Criminal Justice

FedEx is charged with shipping illegal prescription drugs


An indictment accuses FedEx of violations of federal law for shipping illegal prescription drugs for Internet pharmacies.

The indictment (PDF) accuses the package delivery company of distribution of controlled substances and conspiracy to distribute controlled substances and misbranded drugs. The company faces possible forfeiture of $820 million in proceeds and a potential fine of $1.6 billion, according to a press release. The Wall Street Journal (sub. req.), Legal Times and the San Jose Mercury News have stories.

The indictment claims FedEx was warned at least six times since 2004 that it was making illegal drug shipments, but the company instead departed from its usual business practices to accommodate the companies and protect against revenue loss in the event of a closure.

A company policy that applied to Internet pharmacy shippers required a security deposit and a bank letter of credit, according to the indictment. A memo circulated to managers explained the policy was important because many of the companies operate outside state and federal regulations, their drugs could be diluted or counterfeit, and several sites had been shut down, leaving large balances owed to FedEx.

The indictment also says FedEx couriers and customer-service agents had expressed safety concerns about the shipments as early as 2004. Some FedEx trucks were stopped on the road by Internet pharmacy customers demanding pills, and some delivery addresses were parking lots, schools and vacant homes where customers would wait for deliveries.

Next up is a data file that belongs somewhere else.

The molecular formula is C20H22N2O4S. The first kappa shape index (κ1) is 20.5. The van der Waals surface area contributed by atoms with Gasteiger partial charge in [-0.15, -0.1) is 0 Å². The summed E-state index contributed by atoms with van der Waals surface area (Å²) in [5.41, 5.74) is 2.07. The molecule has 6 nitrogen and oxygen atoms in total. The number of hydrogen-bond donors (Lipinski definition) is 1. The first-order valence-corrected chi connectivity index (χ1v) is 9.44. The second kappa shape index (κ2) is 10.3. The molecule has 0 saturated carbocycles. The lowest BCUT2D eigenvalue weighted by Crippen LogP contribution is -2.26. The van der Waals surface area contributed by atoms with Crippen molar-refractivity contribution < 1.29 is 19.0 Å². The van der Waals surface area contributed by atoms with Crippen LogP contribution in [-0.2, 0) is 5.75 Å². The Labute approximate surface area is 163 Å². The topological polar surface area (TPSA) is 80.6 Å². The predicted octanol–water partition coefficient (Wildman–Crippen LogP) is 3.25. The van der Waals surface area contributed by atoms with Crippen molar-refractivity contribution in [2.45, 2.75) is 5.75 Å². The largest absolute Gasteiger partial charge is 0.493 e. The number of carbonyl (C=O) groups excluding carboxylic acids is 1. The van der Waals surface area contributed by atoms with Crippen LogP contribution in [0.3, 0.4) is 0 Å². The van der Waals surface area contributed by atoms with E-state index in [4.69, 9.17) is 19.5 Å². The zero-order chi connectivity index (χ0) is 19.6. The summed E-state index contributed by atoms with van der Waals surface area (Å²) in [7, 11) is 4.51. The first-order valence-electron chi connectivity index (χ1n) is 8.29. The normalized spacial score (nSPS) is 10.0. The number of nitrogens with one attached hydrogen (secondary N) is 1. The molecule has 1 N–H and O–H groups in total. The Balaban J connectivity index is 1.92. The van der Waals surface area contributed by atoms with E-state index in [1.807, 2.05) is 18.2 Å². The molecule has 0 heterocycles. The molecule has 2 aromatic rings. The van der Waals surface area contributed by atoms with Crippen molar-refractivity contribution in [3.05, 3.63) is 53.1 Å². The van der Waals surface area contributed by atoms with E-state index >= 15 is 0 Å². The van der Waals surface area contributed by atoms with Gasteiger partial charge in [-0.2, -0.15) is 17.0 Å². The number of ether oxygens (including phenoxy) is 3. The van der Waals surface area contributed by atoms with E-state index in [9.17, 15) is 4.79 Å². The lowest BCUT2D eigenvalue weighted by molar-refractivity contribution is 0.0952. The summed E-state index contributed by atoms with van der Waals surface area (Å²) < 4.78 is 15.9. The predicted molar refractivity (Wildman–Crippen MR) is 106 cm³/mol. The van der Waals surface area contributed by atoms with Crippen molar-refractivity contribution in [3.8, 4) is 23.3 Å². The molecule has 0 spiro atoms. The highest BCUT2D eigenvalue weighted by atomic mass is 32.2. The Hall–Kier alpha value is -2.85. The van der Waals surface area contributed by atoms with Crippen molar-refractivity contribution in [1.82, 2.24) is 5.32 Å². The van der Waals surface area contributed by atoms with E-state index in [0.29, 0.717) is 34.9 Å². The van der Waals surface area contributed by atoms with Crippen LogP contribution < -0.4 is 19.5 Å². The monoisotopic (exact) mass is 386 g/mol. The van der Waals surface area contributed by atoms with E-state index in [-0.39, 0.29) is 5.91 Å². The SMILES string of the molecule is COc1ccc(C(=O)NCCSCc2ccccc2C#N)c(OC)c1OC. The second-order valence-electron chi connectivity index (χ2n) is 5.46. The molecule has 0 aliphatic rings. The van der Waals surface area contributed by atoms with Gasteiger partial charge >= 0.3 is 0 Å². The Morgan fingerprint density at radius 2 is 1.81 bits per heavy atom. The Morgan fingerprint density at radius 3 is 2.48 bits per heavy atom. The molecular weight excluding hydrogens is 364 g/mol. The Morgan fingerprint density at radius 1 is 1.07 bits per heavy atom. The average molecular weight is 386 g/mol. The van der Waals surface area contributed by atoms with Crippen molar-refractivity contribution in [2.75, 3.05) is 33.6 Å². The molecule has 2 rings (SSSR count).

Patrick Fitzgerald, senior vice president of marketing and communications for FedEx, said the company would “defend against this attack on the integrity and good name of FedEx and its employees.” He said FedEx has repeatedly asked for a list of illegal Internet pharmacies, but it has not been provided. He also said the company should not have criminal liability for the contents of its packages.

“We are a transportation company—we are not law enforcement,” Fitzgerald told the Wall Street Journal.

United Parcel Service had also been targeted in the federal probe, but it signed a nonprosecution agreement in March 2013 and agreed to pay $40 million, the Wall Street Journal says, citing a quarterly filing. UPS has also adopted a an online pharmacy compliance program.

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